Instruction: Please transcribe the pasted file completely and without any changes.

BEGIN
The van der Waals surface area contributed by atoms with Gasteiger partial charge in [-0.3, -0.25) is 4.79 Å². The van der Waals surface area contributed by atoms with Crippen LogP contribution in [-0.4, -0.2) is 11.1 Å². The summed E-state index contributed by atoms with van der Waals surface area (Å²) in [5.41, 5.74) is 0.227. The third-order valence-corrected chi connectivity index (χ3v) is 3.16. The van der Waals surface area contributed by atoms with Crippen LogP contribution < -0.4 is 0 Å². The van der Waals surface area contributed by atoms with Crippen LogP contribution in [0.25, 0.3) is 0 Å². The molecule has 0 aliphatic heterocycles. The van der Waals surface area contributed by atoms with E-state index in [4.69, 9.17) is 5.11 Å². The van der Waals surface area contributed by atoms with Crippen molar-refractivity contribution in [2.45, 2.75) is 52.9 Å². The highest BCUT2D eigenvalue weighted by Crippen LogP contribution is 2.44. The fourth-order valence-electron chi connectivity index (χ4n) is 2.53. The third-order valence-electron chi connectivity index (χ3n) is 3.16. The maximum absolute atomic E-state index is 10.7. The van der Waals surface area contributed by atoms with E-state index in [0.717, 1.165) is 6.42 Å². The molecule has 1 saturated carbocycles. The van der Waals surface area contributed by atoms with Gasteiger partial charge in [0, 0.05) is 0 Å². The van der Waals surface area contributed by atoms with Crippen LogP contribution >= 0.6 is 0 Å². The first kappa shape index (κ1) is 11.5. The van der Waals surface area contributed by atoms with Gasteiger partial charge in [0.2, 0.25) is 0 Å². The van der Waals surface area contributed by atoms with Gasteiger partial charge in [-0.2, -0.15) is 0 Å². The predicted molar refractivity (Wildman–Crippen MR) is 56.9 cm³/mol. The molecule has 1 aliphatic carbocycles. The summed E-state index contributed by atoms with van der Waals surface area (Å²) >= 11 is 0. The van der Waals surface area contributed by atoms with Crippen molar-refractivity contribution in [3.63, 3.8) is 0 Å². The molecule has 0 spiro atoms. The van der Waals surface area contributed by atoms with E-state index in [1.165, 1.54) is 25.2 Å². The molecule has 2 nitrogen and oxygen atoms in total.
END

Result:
The van der Waals surface area contributed by atoms with Gasteiger partial charge in [-0.3, -0.25) is 4.79 Å². The van der Waals surface area contributed by atoms with Crippen LogP contribution in [-0.4, -0.2) is 11.1 Å². The summed E-state index contributed by atoms with van der Waals surface area (Å²) in [5.41, 5.74) is 0.227. The third-order valence-corrected chi connectivity index (χ3v) is 3.16. The van der Waals surface area contributed by atoms with Crippen LogP contribution < -0.4 is 0 Å². The van der Waals surface area contributed by atoms with Crippen LogP contribution in [0.25, 0.3) is 0 Å². The molecule has 0 aliphatic heterocycles. The van der Waals surface area contributed by atoms with E-state index in [4.69, 9.17) is 5.11 Å². The van der Waals surface area contributed by atoms with Crippen molar-refractivity contribution in [2.45, 2.75) is 52.9 Å². The highest BCUT2D eigenvalue weighted by Crippen LogP contribution is 2.44. The fourth-order valence-electron chi connectivity index (χ4n) is 2.53. The third-order valence-electron chi connectivity index (χ3n) is 3.16. The maximum absolute atomic E-state index is 10.7. The van der Waals surface area contributed by atoms with E-state index in [0.717, 1.165) is 6.42 Å². The molecule has 1 saturated carbocycles. The van der Waals surface area contributed by atoms with Gasteiger partial charge in [0, 0.05) is 0 Å². The van der Waals surface area contributed by atoms with Crippen LogP contribution >= 0.6 is 0 Å². The first kappa shape index (κ1) is 11.5. The van der Waals surface area contributed by atoms with Gasteiger partial charge in [0.2, 0.25) is 0 Å². The van der Waals surface area contributed by atoms with Gasteiger partial charge in [-0.2, -0.15) is 0 Å². The predicted molar refractivity (Wildman–Crippen MR) is 56.9 cm³/mol. The molecule has 1 aliphatic carbocycles. The summed E-state index contributed by atoms with van der Waals surface area (Å²) >= 11 is 0. The van der Waals surface area contributed by atoms with Crippen molar-refractivity contribution in [3.63, 3.8) is 0 Å². The molecule has 0 spiro atoms. The van der Waals surface area contributed by atoms with E-state index in [1.165, 1.54) is 25.2 Å². The molecule has 2 nitrogen and oxygen atoms in total.